Systemic implications highlighted in retinal tumor findings


Retinal tumors have taken on a new importance because of links to systemic disease, according to Carol Shields, MD. Through these links, specialists are improving the diagnosis and treatment of retinal tumors. Dr. Shields highlighted astrocytic hamartoma, retinoblastoma, and retinal capillary hemangiomoblastoma.

Reviewed by Carol Shields, MD

San Francisco–Retinal tumors have taken on a new importance because of links to systemic disease, according to Carol Shields, MD. Through these links, specialists are improving the diagnosis and treatment of retinal tumors.

Dr. Shields highlighted astrocytic hamartoma, retinoblastoma, and retinal capillary hemangiomoblastoma. “There has been so much progress in the last 10 years with retinoblastoma, you can’t believe it,” she said.

Dr. Shields, of the Ocular Oncology Service, Wills Eye Hospital, Philadelphia, presented an overview of this research in her Founders Award Lecture at the American Society of Retina Specialists 2016 Annual Meeting.

Astrocytic hamartoma

Astrocytic hamartoma can be a calcified or non-calcified mass. Using spectral domain optical coherence tomography (SD-OCT) to study their cases, Dr. Shields and colleagues found that astrocytic hamartoma appeared in the nerve fiber layer– and in over 91% of cases–presents a “moth-eaten,” micro-cavitary appearance.

This tumor causes mild retinal traction and is sometimes associated with tuberous sclerosis complex (TSC). A fundus finding of retina achromic patches, otherwise known as retinal pigment epithelium (RPE) punched-out lesions, can clinch the diagnosis of tuberous sclerosis complex.

“This retina achromic patch is really not clearly understood,” Dr. Shields said. “Some people feel it’s a flat astrocytic tumor. We really don’t think it represents that condition. We think it’s simply RPE depigmentation, for some reason.”

Courtesy of Carol Shields, MD

In studying 56 patients with tuberous sclerosis complex, Dr. Shields and colleagues found a retina achromic patch in 21% of cases. In their published report, they also noted significant relationship of achromic patch with increasing number of astrocytic hamartomas, peripheral location of the astrocytic hamartomas, cognitive impairment, and seizures in these patients.

Another study of 907 patients from the Tuberous Sclerosis Alliance and 132 from the Cleveland Clinic Tuberous Sclerosis Complex program showed that 35% had astrocytic hamartoma and 12% had achromic patches. If patients had either of these findings, they were at increased risk for brain astrocytomas, renal angiomyolipomas, cognitive impairment, and seizures.

These findings suggest that identifying a retinal astrocytic hamartoma or an achromic patch can be ominous, she said. “So keep that in mind when you see such patients.”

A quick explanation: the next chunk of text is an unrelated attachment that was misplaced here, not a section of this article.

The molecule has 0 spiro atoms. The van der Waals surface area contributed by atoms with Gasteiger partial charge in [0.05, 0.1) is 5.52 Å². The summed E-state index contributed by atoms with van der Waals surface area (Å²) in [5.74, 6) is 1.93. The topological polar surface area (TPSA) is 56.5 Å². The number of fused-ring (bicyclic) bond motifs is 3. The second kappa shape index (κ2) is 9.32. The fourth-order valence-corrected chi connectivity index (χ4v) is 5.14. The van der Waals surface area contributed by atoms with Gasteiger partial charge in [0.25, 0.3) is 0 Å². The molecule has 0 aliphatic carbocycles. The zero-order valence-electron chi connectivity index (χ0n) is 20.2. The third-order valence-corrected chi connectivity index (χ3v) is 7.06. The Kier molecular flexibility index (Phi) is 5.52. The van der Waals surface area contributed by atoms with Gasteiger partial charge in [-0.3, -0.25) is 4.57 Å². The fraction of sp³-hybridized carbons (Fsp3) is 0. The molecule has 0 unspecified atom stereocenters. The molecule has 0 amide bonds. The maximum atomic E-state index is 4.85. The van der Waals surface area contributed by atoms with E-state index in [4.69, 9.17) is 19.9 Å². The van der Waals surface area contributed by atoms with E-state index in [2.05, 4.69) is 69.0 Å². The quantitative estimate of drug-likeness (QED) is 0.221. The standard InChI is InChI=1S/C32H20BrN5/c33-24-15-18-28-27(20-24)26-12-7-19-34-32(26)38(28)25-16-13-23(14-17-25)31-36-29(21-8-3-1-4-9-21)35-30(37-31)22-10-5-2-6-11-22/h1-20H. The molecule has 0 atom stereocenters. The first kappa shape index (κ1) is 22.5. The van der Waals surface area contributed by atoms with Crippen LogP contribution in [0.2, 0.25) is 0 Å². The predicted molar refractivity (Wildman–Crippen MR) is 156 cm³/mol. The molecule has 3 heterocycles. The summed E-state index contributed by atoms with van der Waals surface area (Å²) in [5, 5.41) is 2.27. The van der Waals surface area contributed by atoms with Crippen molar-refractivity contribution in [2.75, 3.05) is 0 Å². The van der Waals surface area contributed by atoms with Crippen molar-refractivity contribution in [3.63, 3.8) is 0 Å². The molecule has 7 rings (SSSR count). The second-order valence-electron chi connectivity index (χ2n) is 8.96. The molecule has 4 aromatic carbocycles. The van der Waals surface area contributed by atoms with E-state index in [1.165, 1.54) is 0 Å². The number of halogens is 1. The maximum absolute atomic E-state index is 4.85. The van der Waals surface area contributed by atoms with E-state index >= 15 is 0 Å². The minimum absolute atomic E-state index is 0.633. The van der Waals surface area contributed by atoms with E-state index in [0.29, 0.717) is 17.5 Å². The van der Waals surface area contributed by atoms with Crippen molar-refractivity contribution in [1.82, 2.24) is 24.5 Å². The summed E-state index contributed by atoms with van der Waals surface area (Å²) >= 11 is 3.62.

The news on retinoblastoma is more upbeat, with intra-arterial chemotherapy gaining popularity worldwide. “This is the most successfully treated pediatric cancer, and its targeted chemotherapy is making it happen,” said Dr. Shields. “Hardly ever do we use radiotherapy for retinoblastoma anymore.”

Dr. Shields and colleagues also have abandoned the use of subtenon chemotherapy for these tumors because of a high rate of complications, including fibrosis.

Her team compared intra-arterial and intravenous chemotherapy for unilateral retinoblastoma in a head-to-head retrospective trial and found better tumor control with intra-arterial chemotherapy for these eyes.

On the other hand, they prefer systemic intravenous chemotherapy for bilateral retinoblastoma and high-risk eyes and intravitreal chemotherapy for active vitreous seeds.

Administering these treatments can be challenging, Dr. Shields said.  “It’s an art and a science,” she added. “It’s not just a recipe.”

Dr. Shields gave the example of using 6 cycles of vincristine, etoposide, and carboplatin in intravenous chemotherapy. After administering this treatment, she and colleagues look for tumor regression on OCT.

Courtesy of Carol Shields, MD

For intra-arterial chemo, they refer patients to neurosurgeons or interventional neuro-radiologists. “This requires excellent skills in catheterization,” she said.

Intra-arterial chemotherapy can cause complications, Dr. Shields said. Melphalan hydrochloride can cause ischemia to the retina. Since it is a nitrogen mustard-alkylating drug, it can cause pancytopenia and leukemia, or if more than 7 doses are given, male infertility. “So we limit the amount of doses to 3 or 4,” she pointed out.

Dr. Shields’ team has been treating more advanced cases, and about 6% of the eyes they treat develop a rhegmatogenous retinal detachment. This finding is particularly noted in older children with advanced, diffuse infiltrating retinoblastoma and vitreous seeding.